On the ‘Sweatpants and Casseroles‘ episode of the Call Your Girlfriend, back in December, co-host Ann Friedman admitted to having never watched the film Die Hard. WHAT?! I thought. Ann Friedman, who is such an important feminist voice both in her writing and her other projects, has to know that Die Hard is one of the earliest and most powerful feminist influences I had. So I dashed off a quick email to her, making my case.
She replied the next day. Was it ok to use my email in the next edition of the CYG newsletter? The December edition of the newsletter was sent out later that month and included my email to Ann; you can read it in full in the archive here. (I recommend subscribing, too.)
Here is my email:
Just listened to the latest episode of CYG. Omg I can’t believe you haven’t seen Die Hard! It’s the greatest film of all time (yes, greatest film, not greatest Christmas film). I talked about it in my wedding speech and my husband bought me jewellery engraved with ‘now I have a machine gun ho ho ho’. I’m kind of a big fan.
But wait! Let me tell you why.
1. It challenges traditional ideas of masculinity without discounting them completely
The whole premise is that John McClane is travelling to see his wife, Holly Gennero, who moved across the country because, as John himself puts it, “she had a good job. Turned into a great career.” And he’s being kind of a dick about the whole situation– her life is taking off without him and as a white man in the 80s he’s just not ready for that. But give him credit where credit is due: he kind of gets that he’s being a dick… later, when John is running around an office building fighting terrorists, Holly is managing the relationship between said terrorists and the hostages, and doing a baller job. Both play really important, and very different, roles in how the situation unfolds. And there’s a lot of emotion wrapped up in there, a lot of navigating relationships. It’s actually really heartwarming!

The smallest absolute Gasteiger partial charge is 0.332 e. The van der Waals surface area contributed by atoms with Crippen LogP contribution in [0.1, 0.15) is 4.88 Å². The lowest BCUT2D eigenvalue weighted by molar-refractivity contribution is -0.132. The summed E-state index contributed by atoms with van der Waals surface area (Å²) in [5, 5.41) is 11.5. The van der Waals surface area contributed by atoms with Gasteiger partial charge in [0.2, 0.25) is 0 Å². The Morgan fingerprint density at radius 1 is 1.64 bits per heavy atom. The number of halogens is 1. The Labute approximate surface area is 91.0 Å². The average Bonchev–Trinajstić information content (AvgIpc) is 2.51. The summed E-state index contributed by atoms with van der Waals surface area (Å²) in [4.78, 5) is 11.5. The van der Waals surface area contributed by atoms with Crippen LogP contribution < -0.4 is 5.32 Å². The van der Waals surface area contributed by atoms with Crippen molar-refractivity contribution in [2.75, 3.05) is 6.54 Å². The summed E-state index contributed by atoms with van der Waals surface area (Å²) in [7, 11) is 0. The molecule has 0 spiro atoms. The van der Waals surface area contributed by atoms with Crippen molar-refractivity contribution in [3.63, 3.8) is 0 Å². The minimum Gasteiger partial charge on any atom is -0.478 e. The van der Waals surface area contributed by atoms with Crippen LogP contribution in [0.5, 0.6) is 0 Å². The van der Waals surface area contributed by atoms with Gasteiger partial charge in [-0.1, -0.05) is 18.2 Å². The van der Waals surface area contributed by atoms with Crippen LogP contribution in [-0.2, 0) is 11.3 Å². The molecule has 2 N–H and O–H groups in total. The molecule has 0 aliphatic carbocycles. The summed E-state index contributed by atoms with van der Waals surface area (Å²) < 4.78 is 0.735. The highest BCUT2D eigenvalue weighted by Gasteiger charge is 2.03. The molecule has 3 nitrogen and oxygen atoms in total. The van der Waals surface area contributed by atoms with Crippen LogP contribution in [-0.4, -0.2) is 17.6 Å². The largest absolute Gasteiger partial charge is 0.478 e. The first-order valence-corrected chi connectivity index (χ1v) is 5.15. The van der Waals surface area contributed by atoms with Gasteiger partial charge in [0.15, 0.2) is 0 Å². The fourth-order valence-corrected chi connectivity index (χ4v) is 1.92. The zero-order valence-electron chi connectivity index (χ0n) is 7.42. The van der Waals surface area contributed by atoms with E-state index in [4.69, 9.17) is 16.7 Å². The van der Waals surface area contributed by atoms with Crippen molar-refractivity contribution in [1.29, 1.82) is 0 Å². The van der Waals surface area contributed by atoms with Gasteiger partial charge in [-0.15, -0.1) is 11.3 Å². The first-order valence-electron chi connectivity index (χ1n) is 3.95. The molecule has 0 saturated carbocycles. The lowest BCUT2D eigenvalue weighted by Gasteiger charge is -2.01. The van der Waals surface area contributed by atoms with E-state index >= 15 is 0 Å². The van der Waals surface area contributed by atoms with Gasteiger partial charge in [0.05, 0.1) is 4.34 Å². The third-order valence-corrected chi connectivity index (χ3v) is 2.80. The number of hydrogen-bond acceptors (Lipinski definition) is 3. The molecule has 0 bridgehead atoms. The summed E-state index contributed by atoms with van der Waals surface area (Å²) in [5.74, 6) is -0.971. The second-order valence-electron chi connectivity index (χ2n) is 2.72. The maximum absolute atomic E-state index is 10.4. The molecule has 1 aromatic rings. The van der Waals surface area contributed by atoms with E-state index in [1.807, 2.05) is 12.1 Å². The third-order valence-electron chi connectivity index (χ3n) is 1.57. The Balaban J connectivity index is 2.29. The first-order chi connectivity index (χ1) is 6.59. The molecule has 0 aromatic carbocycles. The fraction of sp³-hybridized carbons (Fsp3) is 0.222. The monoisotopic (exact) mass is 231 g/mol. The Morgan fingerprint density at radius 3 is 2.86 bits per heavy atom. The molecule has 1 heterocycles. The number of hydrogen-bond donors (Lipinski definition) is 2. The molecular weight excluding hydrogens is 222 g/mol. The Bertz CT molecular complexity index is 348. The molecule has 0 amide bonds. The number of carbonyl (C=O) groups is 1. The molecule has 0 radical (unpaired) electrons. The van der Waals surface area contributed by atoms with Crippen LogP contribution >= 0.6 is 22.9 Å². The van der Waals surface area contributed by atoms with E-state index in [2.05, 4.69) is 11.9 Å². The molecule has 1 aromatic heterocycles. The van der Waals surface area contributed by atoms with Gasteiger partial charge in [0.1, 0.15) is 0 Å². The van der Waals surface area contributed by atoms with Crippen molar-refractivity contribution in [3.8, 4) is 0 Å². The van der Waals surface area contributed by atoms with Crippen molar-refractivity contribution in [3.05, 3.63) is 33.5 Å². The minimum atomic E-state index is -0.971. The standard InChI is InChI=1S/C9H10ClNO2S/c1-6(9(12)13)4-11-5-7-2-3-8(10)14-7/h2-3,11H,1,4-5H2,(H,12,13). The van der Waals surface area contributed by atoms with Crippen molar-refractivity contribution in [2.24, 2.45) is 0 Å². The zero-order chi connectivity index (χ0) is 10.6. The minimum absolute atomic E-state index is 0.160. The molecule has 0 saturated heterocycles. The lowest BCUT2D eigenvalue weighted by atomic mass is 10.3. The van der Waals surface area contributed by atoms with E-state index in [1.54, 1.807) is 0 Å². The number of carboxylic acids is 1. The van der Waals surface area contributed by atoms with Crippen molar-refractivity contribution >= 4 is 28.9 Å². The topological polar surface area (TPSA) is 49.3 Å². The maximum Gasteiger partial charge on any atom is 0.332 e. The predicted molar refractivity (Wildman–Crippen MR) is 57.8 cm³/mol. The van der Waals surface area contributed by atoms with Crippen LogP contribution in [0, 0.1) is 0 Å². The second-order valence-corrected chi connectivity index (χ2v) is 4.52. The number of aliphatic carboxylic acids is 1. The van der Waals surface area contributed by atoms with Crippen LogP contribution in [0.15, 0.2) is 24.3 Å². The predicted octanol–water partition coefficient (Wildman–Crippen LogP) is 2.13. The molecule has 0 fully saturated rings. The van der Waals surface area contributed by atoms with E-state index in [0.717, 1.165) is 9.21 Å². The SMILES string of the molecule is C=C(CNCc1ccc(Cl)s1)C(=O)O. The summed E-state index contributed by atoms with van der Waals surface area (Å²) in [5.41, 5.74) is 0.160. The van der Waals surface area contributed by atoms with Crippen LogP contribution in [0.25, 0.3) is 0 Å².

2. A lot of the conflict is just office politics
Everyone in Die Hard is at work. Argyle the limo driver, the Nakotomi Corp employees, Sgt Al Powell on the ground, the news anchors, the terrorists, and then of course John McClane himself (although he did not intend to be working on Christmas Eve dammit!). There’s some great examples of good managers (Hans Gruber) and really terrible ones (Deputy Chief Dwayne Robinson) if you look for them. Watch it and see if you see any of your former bosses in there.
3. It really holds up in 2017… maybe too well
I mean, this film was made in 1989.There’s touchscreen technology, cybercrime, and women just trying to get along in a world where men aren’t quite ready to give up their privilege. There’s several really smart, pivotal black characters who are not playing black characters, just characters, in the truest Grey’s Anatomy sense. If I’m being honest, I can’t believe a film hasn’t replaced Die Hard in my top spot, where it’s been since I was 11, but there we go.
Plus it’s a lot of fun. The one-liners are excellent (“Now I know what a TV dinner feels like”) and obviously there is action. The plot is simple and clever at the same time. It’s perfect.
Just don’t ever watch Die Hard 2, 4 or 5. They will ruin everything for you. Die Hard 3 is pretty good. Recommended.
If you haven’t seen Die Hard, please, do yourself a favour and make some time to watch it. Yippe-kai-yay!